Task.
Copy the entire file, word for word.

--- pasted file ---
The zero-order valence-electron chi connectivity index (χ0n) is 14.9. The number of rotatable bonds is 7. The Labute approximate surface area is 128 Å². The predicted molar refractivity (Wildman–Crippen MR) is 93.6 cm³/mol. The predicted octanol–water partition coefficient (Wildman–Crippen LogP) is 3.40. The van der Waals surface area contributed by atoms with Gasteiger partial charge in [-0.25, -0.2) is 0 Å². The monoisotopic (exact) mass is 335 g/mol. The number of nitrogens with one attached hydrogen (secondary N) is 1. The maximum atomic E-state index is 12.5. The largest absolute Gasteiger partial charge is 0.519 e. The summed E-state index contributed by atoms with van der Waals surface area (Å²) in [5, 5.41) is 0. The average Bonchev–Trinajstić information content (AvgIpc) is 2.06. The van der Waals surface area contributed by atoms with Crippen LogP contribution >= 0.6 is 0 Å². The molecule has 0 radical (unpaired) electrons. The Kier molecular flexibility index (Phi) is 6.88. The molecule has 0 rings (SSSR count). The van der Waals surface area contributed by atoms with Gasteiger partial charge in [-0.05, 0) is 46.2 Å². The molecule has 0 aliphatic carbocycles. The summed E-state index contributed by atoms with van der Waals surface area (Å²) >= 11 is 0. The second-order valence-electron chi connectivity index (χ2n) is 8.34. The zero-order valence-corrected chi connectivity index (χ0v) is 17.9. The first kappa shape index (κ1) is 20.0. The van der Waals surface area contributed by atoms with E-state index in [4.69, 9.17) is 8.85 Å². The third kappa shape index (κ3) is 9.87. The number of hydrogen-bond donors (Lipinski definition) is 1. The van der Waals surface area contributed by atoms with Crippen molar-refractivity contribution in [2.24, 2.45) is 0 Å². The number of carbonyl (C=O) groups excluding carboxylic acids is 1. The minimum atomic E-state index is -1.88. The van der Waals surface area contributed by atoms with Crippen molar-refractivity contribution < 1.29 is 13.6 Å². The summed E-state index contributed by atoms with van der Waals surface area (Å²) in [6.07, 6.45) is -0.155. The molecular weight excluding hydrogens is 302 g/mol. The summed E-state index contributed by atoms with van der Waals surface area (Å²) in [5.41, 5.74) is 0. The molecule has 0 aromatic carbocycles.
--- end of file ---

The zero-order valence-electron chi connectivity index (χ0n) is 14.9. The number of rotatable bonds is 7. The Labute approximate surface area is 128 Å². The predicted molar refractivity (Wildman–Crippen MR) is 93.6 cm³/mol. The predicted octanol–water partition coefficient (Wildman–Crippen LogP) is 3.40. The van der Waals surface area contributed by atoms with Gasteiger partial charge in [-0.25, -0.2) is 0 Å². The monoisotopic (exact) mass is 335 g/mol. The number of nitrogens with one attached hydrogen (secondary N) is 1. The maximum atomic E-state index is 12.5. The largest absolute Gasteiger partial charge is 0.519 e. The summed E-state index contributed by atoms with van der Waals surface area (Å²) in [5, 5.41) is 0. The average Bonchev–Trinajstić information content (AvgIpc) is 2.06. The van der Waals surface area contributed by atoms with Crippen LogP contribution >= 0.6 is 0 Å². The molecule has 0 radical (unpaired) electrons. The Kier molecular flexibility index (Phi) is 6.88. The molecule has 0 rings (SSSR count). The van der Waals surface area contributed by atoms with Gasteiger partial charge in [-0.05, 0) is 46.2 Å². The molecule has 0 aliphatic carbocycles. The summed E-state index contributed by atoms with van der Waals surface area (Å²) >= 11 is 0. The second-order valence-electron chi connectivity index (χ2n) is 8.34. The zero-order valence-corrected chi connectivity index (χ0v) is 17.9. The first kappa shape index (κ1) is 20.0. The van der Waals surface area contributed by atoms with E-state index in [4.69, 9.17) is 8.85 Å². The third kappa shape index (κ3) is 9.87. The number of hydrogen-bond donors (Lipinski definition) is 1. The van der Waals surface area contributed by atoms with Crippen molar-refractivity contribution in [2.24, 2.45) is 0 Å². The number of carbonyl (C=O) groups excluding carboxylic acids is 1. The minimum atomic E-state index is -1.88. The van der Waals surface area contributed by atoms with Crippen molar-refractivity contribution < 1.29 is 13.6 Å². The summed E-state index contributed by atoms with van der Waals surface area (Å²) in [6.07, 6.45) is -0.155. The molecular weight excluding hydrogens is 302 g/mol. The summed E-state index contributed by atoms with van der Waals surface area (Å²) in [5.41, 5.74) is 0. The molecule has 0 aromatic carbocycles.